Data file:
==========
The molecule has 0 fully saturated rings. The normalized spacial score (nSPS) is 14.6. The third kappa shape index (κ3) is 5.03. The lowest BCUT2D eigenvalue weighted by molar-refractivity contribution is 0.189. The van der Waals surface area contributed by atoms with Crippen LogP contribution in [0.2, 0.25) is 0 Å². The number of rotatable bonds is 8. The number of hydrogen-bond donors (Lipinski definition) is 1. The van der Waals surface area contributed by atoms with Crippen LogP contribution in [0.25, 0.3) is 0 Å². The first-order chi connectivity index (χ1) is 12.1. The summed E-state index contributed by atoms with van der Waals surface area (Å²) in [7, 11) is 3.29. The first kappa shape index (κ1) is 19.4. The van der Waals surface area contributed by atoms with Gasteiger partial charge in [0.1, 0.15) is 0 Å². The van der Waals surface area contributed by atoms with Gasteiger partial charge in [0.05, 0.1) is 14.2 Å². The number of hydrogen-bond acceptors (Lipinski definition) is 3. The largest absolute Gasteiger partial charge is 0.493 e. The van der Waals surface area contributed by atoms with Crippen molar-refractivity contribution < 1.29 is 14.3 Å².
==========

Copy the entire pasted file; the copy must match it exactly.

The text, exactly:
The molecule has 0 fully saturated rings. The normalized spacial score (nSPS) is 14.6. The third kappa shape index (κ3) is 5.03. The lowest BCUT2D eigenvalue weighted by molar-refractivity contribution is 0.189. The van der Waals surface area contributed by atoms with Crippen LogP contribution in [0.2, 0.25) is 0 Å². The number of rotatable bonds is 8. The number of hydrogen-bond donors (Lipinski definition) is 1. The van der Waals surface area contributed by atoms with Crippen LogP contribution in [0.25, 0.3) is 0 Å². The first-order chi connectivity index (χ1) is 12.1. The summed E-state index contributed by atoms with van der Waals surface area (Å²) in [7, 11) is 3.29. The first kappa shape index (κ1) is 19.4. The van der Waals surface area contributed by atoms with Gasteiger partial charge in [0.1, 0.15) is 0 Å². The van der Waals surface area contributed by atoms with Gasteiger partial charge in [0.05, 0.1) is 14.2 Å². The number of hydrogen-bond acceptors (Lipinski definition) is 3. The largest absolute Gasteiger partial charge is 0.493 e. The van der Waals surface area contributed by atoms with Crippen molar-refractivity contribution < 1.29 is 14.3 Å².